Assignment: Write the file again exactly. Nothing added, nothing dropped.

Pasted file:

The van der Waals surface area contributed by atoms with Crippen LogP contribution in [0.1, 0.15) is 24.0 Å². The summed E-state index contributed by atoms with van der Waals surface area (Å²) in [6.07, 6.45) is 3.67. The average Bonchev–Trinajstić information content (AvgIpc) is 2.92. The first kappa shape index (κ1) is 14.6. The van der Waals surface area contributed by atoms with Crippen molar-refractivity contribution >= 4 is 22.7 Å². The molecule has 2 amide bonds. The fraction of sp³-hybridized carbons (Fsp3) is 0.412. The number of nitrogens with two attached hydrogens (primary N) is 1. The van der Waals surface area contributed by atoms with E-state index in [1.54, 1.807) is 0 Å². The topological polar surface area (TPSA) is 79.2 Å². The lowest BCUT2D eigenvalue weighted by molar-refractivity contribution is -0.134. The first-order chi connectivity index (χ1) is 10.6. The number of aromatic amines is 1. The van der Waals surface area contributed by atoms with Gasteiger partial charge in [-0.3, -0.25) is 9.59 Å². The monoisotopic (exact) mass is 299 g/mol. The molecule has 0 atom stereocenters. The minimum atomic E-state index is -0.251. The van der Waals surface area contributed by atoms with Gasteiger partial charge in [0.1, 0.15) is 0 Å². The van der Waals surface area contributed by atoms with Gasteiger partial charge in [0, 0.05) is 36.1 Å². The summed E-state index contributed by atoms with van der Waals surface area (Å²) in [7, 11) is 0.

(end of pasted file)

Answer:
The van der Waals surface area contributed by atoms with Crippen LogP contribution in [0.1, 0.15) is 24.0 Å². The summed E-state index contributed by atoms with van der Waals surface area (Å²) in [6.07, 6.45) is 3.67. The average Bonchev–Trinajstić information content (AvgIpc) is 2.92. The first kappa shape index (κ1) is 14.6. The van der Waals surface area contributed by atoms with Crippen molar-refractivity contribution >= 4 is 22.7 Å². The molecule has 2 amide bonds. The fraction of sp³-hybridized carbons (Fsp3) is 0.412. The number of nitrogens with two attached hydrogens (primary N) is 1. The van der Waals surface area contributed by atoms with E-state index in [1.54, 1.807) is 0 Å². The topological polar surface area (TPSA) is 79.2 Å². The lowest BCUT2D eigenvalue weighted by molar-refractivity contribution is -0.134. The first-order chi connectivity index (χ1) is 10.6. The number of aromatic amines is 1. The van der Waals surface area contributed by atoms with Gasteiger partial charge in [-0.3, -0.25) is 9.59 Å². The monoisotopic (exact) mass is 299 g/mol. The molecule has 0 atom stereocenters. The minimum atomic E-state index is -0.251. The van der Waals surface area contributed by atoms with Gasteiger partial charge in [0.1, 0.15) is 0 Å². The van der Waals surface area contributed by atoms with Gasteiger partial charge in [0, 0.05) is 36.1 Å². The summed E-state index contributed by atoms with van der Waals surface area (Å²) in [7, 11) is 0.